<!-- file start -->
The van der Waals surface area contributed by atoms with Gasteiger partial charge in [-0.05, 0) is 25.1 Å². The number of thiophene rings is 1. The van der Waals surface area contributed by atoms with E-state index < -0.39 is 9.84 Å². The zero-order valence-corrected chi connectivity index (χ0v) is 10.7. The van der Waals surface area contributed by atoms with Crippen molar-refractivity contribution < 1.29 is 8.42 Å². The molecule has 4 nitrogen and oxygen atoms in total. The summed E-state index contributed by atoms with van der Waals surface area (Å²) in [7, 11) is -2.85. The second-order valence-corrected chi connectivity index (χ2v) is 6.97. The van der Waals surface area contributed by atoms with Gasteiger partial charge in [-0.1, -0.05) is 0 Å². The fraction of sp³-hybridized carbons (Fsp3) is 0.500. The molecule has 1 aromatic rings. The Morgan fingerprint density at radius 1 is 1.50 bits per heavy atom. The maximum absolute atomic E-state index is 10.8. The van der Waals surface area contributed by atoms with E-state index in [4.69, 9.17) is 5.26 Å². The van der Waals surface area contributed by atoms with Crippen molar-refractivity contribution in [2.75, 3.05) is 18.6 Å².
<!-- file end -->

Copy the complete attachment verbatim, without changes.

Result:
The van der Waals surface area contributed by atoms with Gasteiger partial charge in [-0.05, 0) is 25.1 Å². The number of thiophene rings is 1. The van der Waals surface area contributed by atoms with E-state index < -0.39 is 9.84 Å². The zero-order valence-corrected chi connectivity index (χ0v) is 10.7. The van der Waals surface area contributed by atoms with Crippen molar-refractivity contribution < 1.29 is 8.42 Å². The molecule has 4 nitrogen and oxygen atoms in total. The summed E-state index contributed by atoms with van der Waals surface area (Å²) in [7, 11) is -2.85. The second-order valence-corrected chi connectivity index (χ2v) is 6.97. The van der Waals surface area contributed by atoms with Gasteiger partial charge in [-0.1, -0.05) is 0 Å². The fraction of sp³-hybridized carbons (Fsp3) is 0.500. The molecule has 1 aromatic rings. The Morgan fingerprint density at radius 1 is 1.50 bits per heavy atom. The maximum absolute atomic E-state index is 10.8. The van der Waals surface area contributed by atoms with E-state index in [4.69, 9.17) is 5.26 Å². The van der Waals surface area contributed by atoms with Crippen molar-refractivity contribution in [2.75, 3.05) is 18.6 Å².